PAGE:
I love Central Park. What’s not to love, really? Well I suppose there are the stinky homeless guys, the piles of horse shit, and the tourists with their never ending photo ops…but how is that different than any other area of Manhattan?
Yesterday was absolutely beautiful. A nice day seems incredibly hard to come by this month what with the rain, clouds, and general ickitude swirling about. Danielle is always up for random adventure, so we met at Columbus Circle for an afternoon of wandering.
As it was the first sunny day in what felt like five bazillion years, every other inhabitant of the tri-state area apparently had the same idea. Then a whole mess of tourists followed suit. Trying to navigate around the skating rink in the stop and go traffic was more nauseating than riding a bus through the Lincoln Tunnel at rush hour. We decided to beeline for the band shell and plant our asses in a sunny spot.
To our surprise, the band shell was in use. On the stage sat a drum kit and two DJ stations. I thought at first the drummer was just for show, faking along to the beat, but I was wrong. He was pounding away to whatever DJ #1 was spinning.
DJ#1 was adorable. He had on a little black and white sweater vest with a matching little black and white fedora perched above a set of headphones four times the size of his tiny body. He was having the time of his life.
I’m not sure why DJ#2 was there. I’m not sure DJ#2 knew why he was there, either. That didn’t stop him from randomly scratching with wild abandon at random intervals that seemed completely unrelated to the song that was playing. He was like a Quaker DJ, scratching only when the spirit moved him. You go, DJ#2. Don’t let pesky details like beat or rhythm stop you. The world is your oyster.
Danielle pointed out the Frisbee-a-thon that was taking place to our right. Three guys were spinning, jumping, smacking, and flinging with wild abandon on the pavilion in front of the band shell. One of these three was not like the others. One of these three clearly only did this Frisbee thing on the weekends whereas the other two flung Frisbees for seventeen hours every single day.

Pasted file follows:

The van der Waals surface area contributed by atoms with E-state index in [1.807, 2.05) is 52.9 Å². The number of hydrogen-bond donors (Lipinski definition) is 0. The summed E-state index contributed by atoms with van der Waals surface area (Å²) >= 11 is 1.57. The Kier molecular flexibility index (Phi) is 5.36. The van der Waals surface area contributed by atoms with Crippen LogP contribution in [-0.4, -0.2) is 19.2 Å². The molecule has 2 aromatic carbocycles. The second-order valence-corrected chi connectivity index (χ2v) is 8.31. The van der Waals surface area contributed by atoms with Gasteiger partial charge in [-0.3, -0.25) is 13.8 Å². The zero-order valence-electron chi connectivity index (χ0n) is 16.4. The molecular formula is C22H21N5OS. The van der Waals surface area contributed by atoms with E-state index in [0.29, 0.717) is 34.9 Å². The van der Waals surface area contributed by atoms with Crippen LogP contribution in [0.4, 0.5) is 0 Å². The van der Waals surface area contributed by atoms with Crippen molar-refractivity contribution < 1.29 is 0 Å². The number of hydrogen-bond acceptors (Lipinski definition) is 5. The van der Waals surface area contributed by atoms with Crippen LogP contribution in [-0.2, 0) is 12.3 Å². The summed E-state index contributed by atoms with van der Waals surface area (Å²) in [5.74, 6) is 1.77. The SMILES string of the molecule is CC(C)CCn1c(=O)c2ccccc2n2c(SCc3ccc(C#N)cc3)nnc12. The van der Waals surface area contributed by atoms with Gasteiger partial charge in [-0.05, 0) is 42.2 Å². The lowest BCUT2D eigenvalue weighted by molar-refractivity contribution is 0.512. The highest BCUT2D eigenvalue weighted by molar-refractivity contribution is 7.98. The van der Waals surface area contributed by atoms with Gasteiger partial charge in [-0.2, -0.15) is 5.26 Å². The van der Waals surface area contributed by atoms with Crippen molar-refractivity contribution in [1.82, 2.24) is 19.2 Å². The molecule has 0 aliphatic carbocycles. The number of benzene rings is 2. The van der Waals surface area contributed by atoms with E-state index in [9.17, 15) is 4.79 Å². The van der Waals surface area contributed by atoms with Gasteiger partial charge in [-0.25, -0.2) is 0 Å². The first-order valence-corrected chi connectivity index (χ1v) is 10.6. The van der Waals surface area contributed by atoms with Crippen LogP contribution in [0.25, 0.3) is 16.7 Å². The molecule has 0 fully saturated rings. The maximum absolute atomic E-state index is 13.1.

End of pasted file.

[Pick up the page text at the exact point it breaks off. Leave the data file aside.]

My heart went out to the less gifted guy and his red bandanna covered head. Every time he grimaced it made me think of Lt. Dan from Forrest Gump. He grimaced a lot because, well, he wasn’t that good. His compatriots grimaced quite a bit too as they watched his missteps and awkward drops. Lt. Dan didn’t give up though. He didn’t care how many tourists he had to bowl over as he chased the yellow disc around the pavilion, smacking it with wild abandon, trying to get enough spin going to wrangle it onto his taped fingertip.
The passing dogs were exceptionally excited when Lt. Dan had the Frisbee because their odds of mashing their teeth into the hard plastic were so much higher. One particularly strong bull dog dragged his pet human back and forth across the pavilion, following the trajectory of the yellow manna from heaven. Of course, as puppy bull dogs are apt to do, he left piles of white milky vomit all across their playing field. I could have sworn I saw a plastic fork sticking out of one of the piles of puke. The Frisbee guys decided to look for a cleaner space and moved out of our field of vision.
My eyes settled on a tall Asian guy and his huge video camera. He was clad entirely in black except for the hot pink plastic sunglasses perched on the top of his head. He was CLEARLY with the band.
As he panned the crowd for great reactions to the music, he repeatedly paused on a wiry old man gyrating across the plaza. He wore pale acid washed blue jeans held up by a long black belt that flapped as frantically as the rest of his body. A thin white t-shirt hung on his shoulders and a white mesh tracker hat sat high on his gray hair.
He danced like a toddler… or a muppet…or David Byrne. Standing in place with his feet firmly planted, he’d bounce from his knees as the rest of his body flopped in response. Had he been prostrate, I would have sworn he was receiving shock therapy or being attacked with a defibrillator. My mouth hung open in fascination.
Then DJ#1 switched gears and took the music old school disco style. Suddenly the old guy was spinning, head titled back, arms wide. As the music built towards the chorus, he added leaps into the mix. As he channeled a whirling dervish, he spun madly while springing across the gray bricks in a wide circle in front of the band shell. The music slowed as did the old man. Exhausted he settled back into his subtle knee shake with his black sneakers again firmly planted on the ground.
A little bong haired girl in a bright red shirt wriggled free from her mom and inched closer to the old man. Soon the two were shaking in unison, though the old man had no idea he had a fan. He didn’t notice her until she showcased her mad spinning skillz in his line of sight. As Salt and Peppa’s “Push It” thundered across the stones, the two dancers threw back their heads, spinning and leaping around some center point they’d both telepathically agreed upon.
When the dance ended, the little girl offered a slight curtsy and ran back to her mother. The old guy resumed his knee shaking and left the spinning to DJs #1 and #2. We stepped around the piles of milky hurl and watched the setting sun glint off the luxury apartment building on the West Side as we worked our way back to Columbus Circle.